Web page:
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  • Does Lack of Access to Records Warrant Billing Comprehensive Examinations?

    Following a fire in our main office that affected our server, all records and prior imaging are currently unavailable. This requires that all patients need a comprehensive evaluation to determine their treatment course. Is it appropriate to bill all comprehensive evaluations because we do not have access to any records?


    The Centers for Medicare & Medicaid Services’ Emergency Preparedness Rule applies here.
    The rule reads: 
    “… Facilities are required to ensure that patient records are secure and readily 
    available to support continuity of care during an emergency. This requirement does not supersede or take away any requirements found under the provider/supplier’s medical records regulations, but rather, this standard adds to such regulations. These policies and procedures must also be in compliance with the Health Insurance Portability and Accountability Act (HIPAA), Privacy and Security Rules at 45 CFR parts 160 and 164, which protect the privacy and security of individual’s personal health information.”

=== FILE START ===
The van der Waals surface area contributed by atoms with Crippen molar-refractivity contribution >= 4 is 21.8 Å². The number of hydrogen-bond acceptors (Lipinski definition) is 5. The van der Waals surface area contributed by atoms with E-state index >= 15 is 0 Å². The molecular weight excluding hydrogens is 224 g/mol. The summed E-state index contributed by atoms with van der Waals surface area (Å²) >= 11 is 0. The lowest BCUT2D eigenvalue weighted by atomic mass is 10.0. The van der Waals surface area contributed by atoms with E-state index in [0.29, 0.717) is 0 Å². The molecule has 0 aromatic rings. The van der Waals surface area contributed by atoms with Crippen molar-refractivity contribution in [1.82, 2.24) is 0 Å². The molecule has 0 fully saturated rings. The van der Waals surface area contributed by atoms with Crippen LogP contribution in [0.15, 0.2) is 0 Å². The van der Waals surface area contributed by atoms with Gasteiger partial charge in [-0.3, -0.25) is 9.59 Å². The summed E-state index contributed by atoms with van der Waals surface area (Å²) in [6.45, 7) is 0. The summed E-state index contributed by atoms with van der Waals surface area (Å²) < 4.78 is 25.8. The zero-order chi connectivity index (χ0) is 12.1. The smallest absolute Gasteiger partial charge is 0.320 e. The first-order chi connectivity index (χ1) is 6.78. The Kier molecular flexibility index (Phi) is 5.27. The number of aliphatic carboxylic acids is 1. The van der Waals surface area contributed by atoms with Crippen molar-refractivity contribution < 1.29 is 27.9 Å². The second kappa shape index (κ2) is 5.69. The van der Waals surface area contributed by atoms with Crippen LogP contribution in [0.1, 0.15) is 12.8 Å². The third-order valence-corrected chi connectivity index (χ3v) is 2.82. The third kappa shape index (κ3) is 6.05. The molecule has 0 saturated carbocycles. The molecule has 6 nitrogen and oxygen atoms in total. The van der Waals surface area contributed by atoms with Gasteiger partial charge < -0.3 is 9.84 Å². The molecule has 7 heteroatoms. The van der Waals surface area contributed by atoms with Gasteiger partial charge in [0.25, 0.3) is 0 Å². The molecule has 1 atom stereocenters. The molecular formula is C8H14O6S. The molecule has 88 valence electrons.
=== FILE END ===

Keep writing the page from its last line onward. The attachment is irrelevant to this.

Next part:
The policy would be the same for HIPAA security maintaining access to electronic records in a private practice. Although it may be medically necessary to perform a comprehensive exam in lieu of access to medical records, it would not be appropriate to bill for a higher level of exam. Bill the appropriate level of exam for the service rendered had the records been available.